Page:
BS: Where do you see the future of burlesque going in New Zealand?
CB: It’s evolved a lot since I started – it is progressing really well but feel it has reached a plateau at the moment. I don’t think it will stop as there are plenty of newcomers that are really good and really motivated, but I think at the moment it has plateaued and we need to keep on working at developing it.
It maybe by having more specialised workshops and trying to motivate performers to come to them. I love when workshops happen and we have some awesome seasoned performers in New Zealand who can run really good workshops.
In the last 3-4 years, we have had international performers in New Zealand doing workshops and every time the internationals come and those workshops happen, it looks like it makes a big difference to the New Zealand scene.
There were internationals that came over before this – Angie Pontani for example came in 2009 I think – And just being able to see her perform and bringing another kind of burlesque when the scene was just starting in New Zealand was amazing. But it was just to perform, not necessarily to teach as well. I think that these people coming to perform AND do workshops and one on one’s as part of festivals and tours has been something really good.
Now I personally think that one of the way the industry is going to evolve is not only to continue to have international performers coming over, but also to have people going overseas and seeing how it works outside of New Zealand, and bring what they experienced back. And also show internationally that New Zealand has a lot to offer. It has been happening for a while actually with performers going to ABF, touring overseas, going to BHOF, to Burlicon, and we need to keep on developing that even more. I think we have a really good scene here and we need to nurture it, to take care of it, to make it grow even more, and put the New Zealand scene on the map.
BS: You touched on the topic of Workshops before and I know you are heavily involved with the workshop series along with Miss Cherry Lashes, what made you decide to become involved in workshops. (https://www.facebook.com/burlesqueworkshopseries/?fref=ts)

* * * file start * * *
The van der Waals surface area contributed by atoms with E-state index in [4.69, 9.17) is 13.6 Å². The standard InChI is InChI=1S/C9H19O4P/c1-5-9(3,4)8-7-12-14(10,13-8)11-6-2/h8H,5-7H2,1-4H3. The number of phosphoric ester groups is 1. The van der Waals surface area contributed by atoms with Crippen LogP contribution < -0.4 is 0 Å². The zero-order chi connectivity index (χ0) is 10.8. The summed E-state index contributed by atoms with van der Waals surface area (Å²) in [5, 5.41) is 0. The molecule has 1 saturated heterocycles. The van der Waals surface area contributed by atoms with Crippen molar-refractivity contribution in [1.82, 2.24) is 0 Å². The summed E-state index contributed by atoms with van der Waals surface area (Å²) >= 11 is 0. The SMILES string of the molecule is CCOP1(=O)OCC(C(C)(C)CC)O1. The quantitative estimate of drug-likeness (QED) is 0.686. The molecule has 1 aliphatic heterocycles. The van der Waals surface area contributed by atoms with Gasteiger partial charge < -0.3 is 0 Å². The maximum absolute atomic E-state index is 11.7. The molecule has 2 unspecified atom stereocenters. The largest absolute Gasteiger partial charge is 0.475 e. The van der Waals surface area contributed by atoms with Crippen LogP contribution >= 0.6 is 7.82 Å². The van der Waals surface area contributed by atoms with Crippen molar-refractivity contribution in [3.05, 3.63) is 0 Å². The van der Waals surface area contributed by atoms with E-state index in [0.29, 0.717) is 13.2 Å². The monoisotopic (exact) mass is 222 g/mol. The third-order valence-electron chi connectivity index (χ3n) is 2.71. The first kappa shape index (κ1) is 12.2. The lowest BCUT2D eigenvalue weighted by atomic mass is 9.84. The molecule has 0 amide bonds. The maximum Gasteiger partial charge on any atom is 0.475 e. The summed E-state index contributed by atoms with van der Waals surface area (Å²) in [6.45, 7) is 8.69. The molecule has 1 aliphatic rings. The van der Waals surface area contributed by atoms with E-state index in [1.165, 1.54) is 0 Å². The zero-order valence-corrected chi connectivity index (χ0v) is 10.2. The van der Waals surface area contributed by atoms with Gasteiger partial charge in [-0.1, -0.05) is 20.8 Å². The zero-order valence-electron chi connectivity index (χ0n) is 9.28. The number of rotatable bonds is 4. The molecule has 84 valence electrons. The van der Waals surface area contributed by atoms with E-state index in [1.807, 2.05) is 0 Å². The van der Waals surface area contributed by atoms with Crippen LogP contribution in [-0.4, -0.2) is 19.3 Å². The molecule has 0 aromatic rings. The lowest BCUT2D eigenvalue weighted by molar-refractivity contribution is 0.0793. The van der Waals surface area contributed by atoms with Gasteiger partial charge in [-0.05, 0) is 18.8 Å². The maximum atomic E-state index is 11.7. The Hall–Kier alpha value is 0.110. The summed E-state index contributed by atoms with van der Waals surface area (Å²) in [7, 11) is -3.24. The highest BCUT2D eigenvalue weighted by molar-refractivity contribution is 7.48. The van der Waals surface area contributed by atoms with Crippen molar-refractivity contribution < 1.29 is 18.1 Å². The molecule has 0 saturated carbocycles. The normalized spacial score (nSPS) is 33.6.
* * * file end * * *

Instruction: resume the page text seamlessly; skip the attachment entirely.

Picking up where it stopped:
CB: I am a workshop geek – an addict even. I love dance and arts education in general and I believe one way to keep on developing oneself as an artist is through classes. That’s how I grew up, by doing dance classes and workshops. I think I did my first workshop when I was 8 (not burlesque obviously a dance workshop). Every summer in my home town in the south of France, we had big workshops with locals and international teachers and dancers coming from all over France to attend the workshops. It was something that I enjoyed so much and that I learned so much from. So it developed into something I have always loved and I love taking classes, learn new things. Since for ever dance classes and workshops have been a priority for me and when I looked at how the industry is for burlesque in New Zealand I found a gap that needed to be filled – specific classes on specific topics. Some people might be good at some things but need to work on other areas. For example someone might be good at doing hair, but lack stage presence, or dance technique or costuming skills, and I think we can share those skills within the industry by running workshops. Workshops work on specific areas, they develop skills you feel need work.
BS; You have been involved in international shows – what is the most positive thing you have gained and brought back to the New Zealand scene. If someone was to apply for an international show and you replied to be them by saying “go for it because………..” what would you say?
CB; because…. “It’s an awesome learning opportunity”. Just meeting people from other backgrounds changes the way you conduct yourself backstage. Seeing how other producers than the local ones work, gives you different perspectives on the industry. You learn new stuff, you’re in an unfamiliar environment with unfamiliar people, you have to make the most of it. Everything is a learning opportunity.
I like performing in new cities, meeting new people and seeing how they work… and attending workshops, of course…
BS: So what made you choose New Zealand to live in.